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    COVID-19 vaccination: Doctors say not enough evidence yet to make case for booster dose

    healthcare | IST

    COVID-19 vaccination: Doctors say not enough evidence yet to make case for booster dose


    There seems to be the general consensus, not just at the World Health Organisation, but among experts in India as well that there isn't enough evidence at this point in time to suggest that we go in for a booster dose.

    India has recorded over 22,400 new cases in the last 24 hours, the number of new infections has been hovering around the 20,000 mark for the past few days with a slight increase or decrease. Active cases have fallen by over 2,400, while recoveries have risen by 24,600. The single-day death toll now stands at over 300.
    If we take a look at the pace of vaccination, it has lost momentum once again with just 43 lakh doses administered yesterday. The seven-day average for vaccination has also slipped to 58 lakh doses. As things currently stand, over 19.7 percent of the population has been fully vaccinated, and 51.6 percent has received at least one dose. The gross vaccination tally is now nearing 93 crore doses.
    Global vaccine makers have started to seek approval for booster doses following studies that show immunity waning a few months after vaccination. The US is allowed the use of the third dose of Pfizer's vaccine to people above the age of 65 and those at high risk of severe COVID-19 infection.
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    Johnson and Johnson has sought the FDA approval to allow extra shots of its vaccines. Apart from the US, Israel, UK and Germany are big countries that have allowed a third booster dose in Israel has even added booster dose mandatory for a complete COVID passport. However, the WHO said increasing global vaccination coverage should remain the top priority. It also has added that there is limited evidence on any widespread need for a booster dose.
    Meanwhile, the Indian Council of Medical Research (ICMR) has not approved a booster dose in India so far. The question we are asking is should the government consider a COVID vaccine booster shot for those who are immune-compromised or for frontline workers? Is there evidence to consider waning immunity as being a real threat because just last week, there were reports of 30 medical students at Mumbai KEM hospital who had tested positive for COVID-19?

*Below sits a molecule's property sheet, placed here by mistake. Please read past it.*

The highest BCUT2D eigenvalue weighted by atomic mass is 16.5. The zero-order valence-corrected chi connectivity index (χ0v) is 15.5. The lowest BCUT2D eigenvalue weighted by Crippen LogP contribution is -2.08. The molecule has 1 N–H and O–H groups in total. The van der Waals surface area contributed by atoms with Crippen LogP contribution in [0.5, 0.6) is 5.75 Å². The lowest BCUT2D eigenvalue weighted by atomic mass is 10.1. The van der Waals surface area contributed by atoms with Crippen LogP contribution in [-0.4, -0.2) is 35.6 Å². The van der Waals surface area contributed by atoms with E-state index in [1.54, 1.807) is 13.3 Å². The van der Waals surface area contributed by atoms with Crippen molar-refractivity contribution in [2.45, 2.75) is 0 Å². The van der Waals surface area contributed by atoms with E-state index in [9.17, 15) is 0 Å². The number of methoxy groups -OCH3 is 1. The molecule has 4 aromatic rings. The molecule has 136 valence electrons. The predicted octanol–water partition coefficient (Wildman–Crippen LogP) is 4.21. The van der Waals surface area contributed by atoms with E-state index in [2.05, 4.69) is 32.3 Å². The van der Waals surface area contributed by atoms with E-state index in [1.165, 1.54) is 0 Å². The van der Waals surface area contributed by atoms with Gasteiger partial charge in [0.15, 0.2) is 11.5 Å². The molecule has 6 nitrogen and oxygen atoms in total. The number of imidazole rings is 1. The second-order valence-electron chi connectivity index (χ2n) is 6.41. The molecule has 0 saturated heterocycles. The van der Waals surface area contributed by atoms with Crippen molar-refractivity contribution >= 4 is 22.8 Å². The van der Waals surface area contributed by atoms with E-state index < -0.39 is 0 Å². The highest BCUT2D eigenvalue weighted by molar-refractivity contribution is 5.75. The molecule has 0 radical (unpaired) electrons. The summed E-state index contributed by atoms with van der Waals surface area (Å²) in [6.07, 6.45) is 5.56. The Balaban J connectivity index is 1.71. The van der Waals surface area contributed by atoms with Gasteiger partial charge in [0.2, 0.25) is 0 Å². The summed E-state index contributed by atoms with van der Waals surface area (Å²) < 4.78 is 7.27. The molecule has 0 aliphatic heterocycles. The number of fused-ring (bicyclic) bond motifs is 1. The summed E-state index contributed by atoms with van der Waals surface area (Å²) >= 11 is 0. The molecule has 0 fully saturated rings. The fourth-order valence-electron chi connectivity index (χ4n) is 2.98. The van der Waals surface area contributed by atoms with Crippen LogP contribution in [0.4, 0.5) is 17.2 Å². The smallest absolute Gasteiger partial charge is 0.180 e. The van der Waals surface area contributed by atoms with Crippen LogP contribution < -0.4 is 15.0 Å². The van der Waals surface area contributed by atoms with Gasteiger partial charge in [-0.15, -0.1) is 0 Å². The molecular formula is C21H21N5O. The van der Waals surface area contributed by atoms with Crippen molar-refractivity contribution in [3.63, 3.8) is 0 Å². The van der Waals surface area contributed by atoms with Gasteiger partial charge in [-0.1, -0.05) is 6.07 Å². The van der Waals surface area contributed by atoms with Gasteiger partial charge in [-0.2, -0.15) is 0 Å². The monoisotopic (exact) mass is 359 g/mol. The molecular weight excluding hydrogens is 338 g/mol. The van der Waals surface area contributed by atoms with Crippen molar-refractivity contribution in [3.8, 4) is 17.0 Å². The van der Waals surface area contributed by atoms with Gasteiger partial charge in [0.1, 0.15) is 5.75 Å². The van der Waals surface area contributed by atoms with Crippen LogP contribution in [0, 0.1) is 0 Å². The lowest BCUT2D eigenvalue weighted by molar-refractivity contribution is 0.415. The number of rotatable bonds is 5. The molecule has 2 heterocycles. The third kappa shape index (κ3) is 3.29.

To discuss this in-depth, CNBC-TV18 caught up with experts, Dr Hemant Deshmukh, Dean, Mumbai's King Edward Memorial Hospital; Dr Lancelot Pinto, epidemiologist and consultant pulmonologist, Mumbai’s PD Hinduja Hospital and Dr Rahul Pandit, Director Critical Care, Fortis Hospitals. Dr Pandit is also a member of the Maharashtra Covid Task Force.
    Dr Deshmukh said what we had observed in the last entire week is that we were planning to have offline classes for the MBBS students in larger halls, "But unfortunately, what happened with the students is they dine a lot, they party a lot, they study a lot together and this creates a closed environment where a lot of students come together, discuss a particular topic in medicine and this is how probably the COVID virus has been transmitted from one person to the other."
    "The person responsible for this outbreak was only a single student, and he was probably had acquired infection somewhere outside KEM and this kind of transmission of the virus, which has happened within the campus is probably because of one index case and we got almost 31 patients tested positive. More than 90 percent of these students were isolated," he added.
    When asked about the status of vaccination of these students, Dr Deshmukh said out of these 31 who are tested positive, only one person did not get the vaccination. The others were vaccinated fully that is both doses were covered and the last dose that most of the students had taken was about two weeks back.
    Dr Pinto said, "I don't think anyone has convinced absolutely that we need to get booster doses right away. Three criteria need to be met to get booster doses. Number 1 whether we know that the possibility of infection increases with time since the second dose, and there is reasonable evidence to suggest that that is the case that breakthrough infections more commonly occur in those who were vaccinated a long time ago versus those who were vaccinated recently. Second is what percentage of these breakthrough infections tend to be severe, and we do believe that most of them still tend to be mild, even though a significant amount of time has passed since the second dose. The third is whether giving the booster will actually reduce the probability of severe infections in those who do get infected. We need all these criteria to be met before implementing a booster programme."
    "However, when it comes to frontline workers, we must also be cognizant of the fact that even if the infection in the frontline worker is mild, the frontline worker might be in touch on a regular basis with a lot of immunocompromised patients, and we don't want to expose them to that infection. So there is a strong argument to preventing infections in frontline workers, even though these infections might be of a mild nature," stated Dr Pinto.
    Meanwhile, Dr Pandit said, "I don't think the data is convincing enough right now to actually go and ask for a third dose or a booster dose what most of us call it for either frontline workers or for people who have got an immunocompromised state."
    For the entire discussion, click on the video
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